Few images have been burned into the American consciousness like the young robbers’ violent demise in Arthur Penn’s “Bonnie and Clyde.” Bullets punch through the car into Bonnie and catch Clyde in an agonizing slow-motion free-fall, a haunting, iconic scene that looms over John Lee Hancock’s new Netflix drama, “The Highwaymen.” It’s about the Texas Rangers who riddled Bonnie and Clyde with bullets, and Hancock’s film never leaves the shadow of Penn’s 1967 take on the story.
It’s the height of Bonnie and Clyde’s crime spree, and the Texas Department of Corrections chief (John Carroll Lynch) needs someone reliable to bring them down. So he pulls former Texas Ranger Frank Hamer (Kevin Costner) back into the game for one last job. This running, gunning lawman tale is the kind of movie that Costner, between “The Untouchables” and his new “Yellowstone” series, could do in his sleep. Frank feels bad about leaving his wife (Kim Dickens) to return to his gunslinging ways, but in the machismo world of “The Highwaymen,” the husband’s duty lies away from the homestead in getting his hands dirty and killing outlaws in the name of good ol’ American justice.
Frank’s fellow retired ranger, Maney Gault (Woody Harrelson), also joins the hunt. Together, they’re two washed-up old men eager for another crack at life, hoping to regain the masculinity that age wrestled out of them. Absorbed in the fool’s errand of tracking down and killing the only two people who seem to bring 1930s America any kind of joy, Frank and Maney spend most of their cross-state manhunt soul-searching. It all builds up to a riff on that momentous roadside murder, which looms, sword of Damocles–style, over the entire story.
Harrelson, less devious and more wily than he was in “True Detective,” lures as much heart as he can out of a moribund script. He’s the good cop of the pair, whereas Frank mostly just grumbles until he has to point a revolver in someone’s face. With a better, livelier screenplay, “The Highwaymen” might feel like the “Rosencrantz and Guildenstern” of the “Bonnie and Clyde” story, but the film is only concerned with Frank and Maney’s moral posturing, throwing in a dash of violence here and there to keep viewers from tuning into “Tidying Up with Marie Kondo” instead.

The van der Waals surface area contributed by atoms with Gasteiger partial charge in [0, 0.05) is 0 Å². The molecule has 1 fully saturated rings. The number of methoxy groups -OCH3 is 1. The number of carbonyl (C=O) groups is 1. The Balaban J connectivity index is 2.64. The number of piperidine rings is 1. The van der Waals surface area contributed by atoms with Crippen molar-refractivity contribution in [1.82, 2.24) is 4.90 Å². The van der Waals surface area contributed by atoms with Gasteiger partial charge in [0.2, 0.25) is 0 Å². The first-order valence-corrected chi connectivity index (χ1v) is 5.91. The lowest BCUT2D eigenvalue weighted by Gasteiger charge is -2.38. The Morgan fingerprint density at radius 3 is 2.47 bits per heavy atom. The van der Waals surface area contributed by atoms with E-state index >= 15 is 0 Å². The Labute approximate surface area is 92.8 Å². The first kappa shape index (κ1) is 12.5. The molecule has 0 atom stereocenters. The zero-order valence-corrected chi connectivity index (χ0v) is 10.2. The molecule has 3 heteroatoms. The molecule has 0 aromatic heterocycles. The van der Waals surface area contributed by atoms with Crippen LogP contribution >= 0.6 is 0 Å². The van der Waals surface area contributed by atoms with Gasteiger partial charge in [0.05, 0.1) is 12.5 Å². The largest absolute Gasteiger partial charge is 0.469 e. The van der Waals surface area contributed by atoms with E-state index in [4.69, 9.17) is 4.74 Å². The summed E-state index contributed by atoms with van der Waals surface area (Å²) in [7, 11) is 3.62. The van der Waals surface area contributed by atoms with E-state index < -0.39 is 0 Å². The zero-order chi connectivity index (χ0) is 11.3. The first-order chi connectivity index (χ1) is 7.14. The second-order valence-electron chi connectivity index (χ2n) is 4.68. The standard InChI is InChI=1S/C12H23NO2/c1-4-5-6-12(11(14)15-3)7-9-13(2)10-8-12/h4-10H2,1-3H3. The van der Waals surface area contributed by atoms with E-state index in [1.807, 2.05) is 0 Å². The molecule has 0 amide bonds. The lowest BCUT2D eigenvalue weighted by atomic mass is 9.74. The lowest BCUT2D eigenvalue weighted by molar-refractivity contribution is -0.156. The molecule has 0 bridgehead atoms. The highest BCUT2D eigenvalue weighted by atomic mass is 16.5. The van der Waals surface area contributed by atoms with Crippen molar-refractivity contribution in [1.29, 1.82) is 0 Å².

This doesn’t stop “The Highwaymen” from twiddling its thumbs. Frank and Maney don’t even meet until 28 minutes into the movie. Scenes drag on mercilessly, especially the tedious opening. It’s a bleak, utterly charmless sequence set on a Texas prison farm, where Bonnie and Clyde stage a prison break to free some friends. Cinematographer John Schwartzman’s crisp, beautiful work is cut into a flashbang scene, each shot zipping by before it can build suspense or leave an impression.
Generally, the film lacks the patience of the 1967 version. Despite having a less interesting story, “The Highwaymen” runs 20 minutes longer. As if to keep one from noticing, the cuts come bewilderingly fast, especially in a car chase set in a dusty field where it feels as though even the editor didn’t know which car was doing what.
There’s little excitement to be found in “The Highwaymen” and hardly any chemistry between Costner and Harrelson, save for a “Notebook”-style heart–to–heart they share in the rain. Besides work, the men have no passions or desires, and whenever they’re not bantering, they’re reliving their traumatic days as Texas Rangers. Even then, they’re better off than Bonnie and Clyde, who have so little personality that they might as well be gun-wielding sacks of flour.
The violence is also neutered, and oddly clean. Even today, Bonnie and Clyde are romanticized nonconformist folk heroes, with most ignoring the small businesses they robbed and the bodies they left behind. In the film, the public loves them — Maney can’t get a clear shot in because throngs of adoring fans rush Bonnie and Clyde’s car as soon as they get into town.
But this movie needs the audience to root for their eventual killers, so where’s the menace of Bonnie and Clyde? When the duo guns down police officers on the road, the murders are either shown in sterile, spacious wides, or the film cuts away just before Bonnie delivers the kill shot. The outlaws hold no threat, so the audience has no reason to cheer on the stoic lawmen. For all we know, “The Highwaymen” is about the brave bandits who galvanize the poor huddled Hooverville masses and evade the armed-to-the-teeth sexless Puritans who try to stop them.